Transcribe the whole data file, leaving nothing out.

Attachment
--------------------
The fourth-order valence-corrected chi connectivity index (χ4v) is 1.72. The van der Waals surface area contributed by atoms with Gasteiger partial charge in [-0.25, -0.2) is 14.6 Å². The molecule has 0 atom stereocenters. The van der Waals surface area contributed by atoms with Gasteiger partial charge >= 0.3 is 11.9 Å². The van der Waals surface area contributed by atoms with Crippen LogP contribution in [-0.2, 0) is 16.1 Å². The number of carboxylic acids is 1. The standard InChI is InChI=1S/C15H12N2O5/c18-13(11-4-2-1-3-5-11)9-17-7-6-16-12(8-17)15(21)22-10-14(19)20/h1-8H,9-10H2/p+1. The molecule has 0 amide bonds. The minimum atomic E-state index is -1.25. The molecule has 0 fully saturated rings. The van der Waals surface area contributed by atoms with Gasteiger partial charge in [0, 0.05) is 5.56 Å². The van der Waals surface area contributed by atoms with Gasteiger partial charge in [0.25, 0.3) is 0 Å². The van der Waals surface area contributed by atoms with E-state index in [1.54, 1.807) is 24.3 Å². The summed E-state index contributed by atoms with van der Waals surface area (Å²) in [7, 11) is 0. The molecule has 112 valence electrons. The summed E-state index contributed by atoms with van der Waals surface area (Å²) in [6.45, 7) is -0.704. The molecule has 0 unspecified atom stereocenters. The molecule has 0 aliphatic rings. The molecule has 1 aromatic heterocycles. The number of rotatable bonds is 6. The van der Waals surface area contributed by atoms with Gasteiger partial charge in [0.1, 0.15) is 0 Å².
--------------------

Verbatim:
The fourth-order valence-corrected chi connectivity index (χ4v) is 1.72. The van der Waals surface area contributed by atoms with Gasteiger partial charge in [-0.25, -0.2) is 14.6 Å². The molecule has 0 atom stereocenters. The van der Waals surface area contributed by atoms with Gasteiger partial charge >= 0.3 is 11.9 Å². The van der Waals surface area contributed by atoms with Crippen LogP contribution in [-0.2, 0) is 16.1 Å². The number of carboxylic acids is 1. The standard InChI is InChI=1S/C15H12N2O5/c18-13(11-4-2-1-3-5-11)9-17-7-6-16-12(8-17)15(21)22-10-14(19)20/h1-8H,9-10H2/p+1. The molecule has 0 amide bonds. The minimum atomic E-state index is -1.25. The molecule has 0 fully saturated rings. The van der Waals surface area contributed by atoms with Gasteiger partial charge in [0, 0.05) is 5.56 Å². The van der Waals surface area contributed by atoms with Gasteiger partial charge in [0.25, 0.3) is 0 Å². The van der Waals surface area contributed by atoms with E-state index in [1.54, 1.807) is 24.3 Å². The summed E-state index contributed by atoms with van der Waals surface area (Å²) in [7, 11) is 0. The molecule has 112 valence electrons. The summed E-state index contributed by atoms with van der Waals surface area (Å²) in [6.45, 7) is -0.704. The molecule has 0 unspecified atom stereocenters. The molecule has 0 aliphatic rings. The molecule has 1 aromatic heterocycles. The number of rotatable bonds is 6. The van der Waals surface area contributed by atoms with Gasteiger partial charge in [0.1, 0.15) is 0 Å².